By: Marjorie Crabtree DNP (c) ANP-BC, FNP -BC
Do you worry about high blood pressure (HBP)? Are you concerned that you could have a heart attack or a stroke, and do you think about what you can do to make it better? Do you get nervous at your health care office and wonder if your blood pressure is elevated because you are there? These are common questions that concern those with hypertension or elevated blood pressure.
Uncontrolled high blood pressure is the “the silent killer” because HBP has no symptoms, so one is unaware that it’s causing damage to one’s heart, arteries, and other organs according to the American Heart Association. 33% of US adults over 20 years of age have hypertension.
Hypertension, can be helped with self management skills that include exercise, a low salt diet, avoiding caffeine and alcohol, weight reduction when needed, smoking cessation, and stress management. Hypertension is also managed with team health care visits and medications when needed.
Now, because of recent research, it has been found that patients too can monitor their own blood pressures at home with digital approved American Heart Association BP monitors to help their hypertension.
Home readings written down over time help your provider by giving them a picture of your blood pressure measurements. Anxiety at the doctor’s office can cause white coat hypertension and elevated BP readings while home readings may be normal.
The American Heart Association recommends home monitoring for all people with high blood pressure to help their healthcare provider determine whether treatments are working. It is not a substitute for regular visits to your doctor.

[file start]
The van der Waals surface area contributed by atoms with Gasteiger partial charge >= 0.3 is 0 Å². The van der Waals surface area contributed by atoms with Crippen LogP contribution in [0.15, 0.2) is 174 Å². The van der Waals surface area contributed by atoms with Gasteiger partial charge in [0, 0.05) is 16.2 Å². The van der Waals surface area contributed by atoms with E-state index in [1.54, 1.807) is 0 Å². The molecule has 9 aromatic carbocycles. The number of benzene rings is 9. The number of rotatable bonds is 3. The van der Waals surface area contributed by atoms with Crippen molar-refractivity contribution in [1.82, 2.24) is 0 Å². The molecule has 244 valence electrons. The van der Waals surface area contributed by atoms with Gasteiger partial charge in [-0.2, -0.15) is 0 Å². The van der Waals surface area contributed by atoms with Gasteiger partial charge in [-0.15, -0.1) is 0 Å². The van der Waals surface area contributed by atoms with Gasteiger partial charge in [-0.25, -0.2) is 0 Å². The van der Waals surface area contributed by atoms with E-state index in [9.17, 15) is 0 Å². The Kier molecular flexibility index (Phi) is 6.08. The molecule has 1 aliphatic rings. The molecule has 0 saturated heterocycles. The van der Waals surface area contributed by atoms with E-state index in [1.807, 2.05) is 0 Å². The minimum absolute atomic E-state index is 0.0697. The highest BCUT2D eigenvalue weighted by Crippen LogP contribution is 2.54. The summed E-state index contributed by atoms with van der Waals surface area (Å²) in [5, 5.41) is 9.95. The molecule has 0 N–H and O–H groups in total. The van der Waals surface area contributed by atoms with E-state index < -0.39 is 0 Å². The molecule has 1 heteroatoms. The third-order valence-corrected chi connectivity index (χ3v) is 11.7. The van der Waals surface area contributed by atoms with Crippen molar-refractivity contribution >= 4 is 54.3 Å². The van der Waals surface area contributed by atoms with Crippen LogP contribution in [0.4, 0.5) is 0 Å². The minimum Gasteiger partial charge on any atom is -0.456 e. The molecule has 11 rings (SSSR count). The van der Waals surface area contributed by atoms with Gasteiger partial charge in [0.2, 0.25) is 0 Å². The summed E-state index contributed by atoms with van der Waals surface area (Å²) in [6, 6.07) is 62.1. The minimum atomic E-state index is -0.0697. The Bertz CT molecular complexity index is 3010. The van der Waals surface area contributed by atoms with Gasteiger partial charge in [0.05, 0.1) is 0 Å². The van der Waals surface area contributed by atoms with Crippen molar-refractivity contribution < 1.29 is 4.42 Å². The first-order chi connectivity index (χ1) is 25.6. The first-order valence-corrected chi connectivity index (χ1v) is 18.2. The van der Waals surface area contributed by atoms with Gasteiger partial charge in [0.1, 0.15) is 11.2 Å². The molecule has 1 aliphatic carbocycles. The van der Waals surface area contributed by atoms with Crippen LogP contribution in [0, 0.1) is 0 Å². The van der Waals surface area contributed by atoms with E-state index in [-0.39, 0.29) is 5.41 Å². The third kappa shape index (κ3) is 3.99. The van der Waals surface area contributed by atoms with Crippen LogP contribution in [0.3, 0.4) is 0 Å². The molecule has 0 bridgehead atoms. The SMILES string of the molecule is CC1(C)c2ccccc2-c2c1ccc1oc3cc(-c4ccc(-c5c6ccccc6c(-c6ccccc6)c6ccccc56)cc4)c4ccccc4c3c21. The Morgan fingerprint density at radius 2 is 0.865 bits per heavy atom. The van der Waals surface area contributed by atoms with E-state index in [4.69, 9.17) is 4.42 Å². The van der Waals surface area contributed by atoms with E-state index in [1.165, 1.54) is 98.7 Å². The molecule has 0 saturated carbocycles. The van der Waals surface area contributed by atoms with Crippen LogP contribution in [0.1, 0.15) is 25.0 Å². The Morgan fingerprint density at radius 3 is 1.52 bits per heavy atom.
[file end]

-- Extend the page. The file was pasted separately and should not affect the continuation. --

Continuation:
Who can be helped by monitoring their home BPs? People who have some high readings at the doctor’s office, those who have started treatment for hypertension, those who have diabetes, coronary heart disease and or kidney disease and elders may find home BP monitoring useful.
Monitoring BP at home with a digital monitor requires following simple instructions that include, making sure the upper arm cuff is approved by the AHA and that it fits properly. Do not smoke or drink caffeinated beverages or exercise 30 minutes s prior to your BP measure. Sit correctly with feet flat on floor, back supported in a chair, arm supported on flat surface with the upper arm at heart level for five minutes. Understand the readings. Optimal BP is less than 120/80. Take readings at same time of day. Record readings in a manual and bring it to your health care visits. Talk to your health care team about questions or concerns you have with the monitor and its results regularly, and your self management skills.
For more information about HBP and home blood pressure monitoring contact your health care team at your doctors office and visit the American Heart Association web site at: http://www.heart.org/HEARTORG/Conditions/HighBloodPressure/AboutHighBloodPressure/About-High-Blood-Pressure_UCM_002050_Article.jsp
Ms. Crabtree is a Nurse Practioner at Harbor Community Health Center-Hyannis. She has been with Harbor Health Services, Inc. since 2008.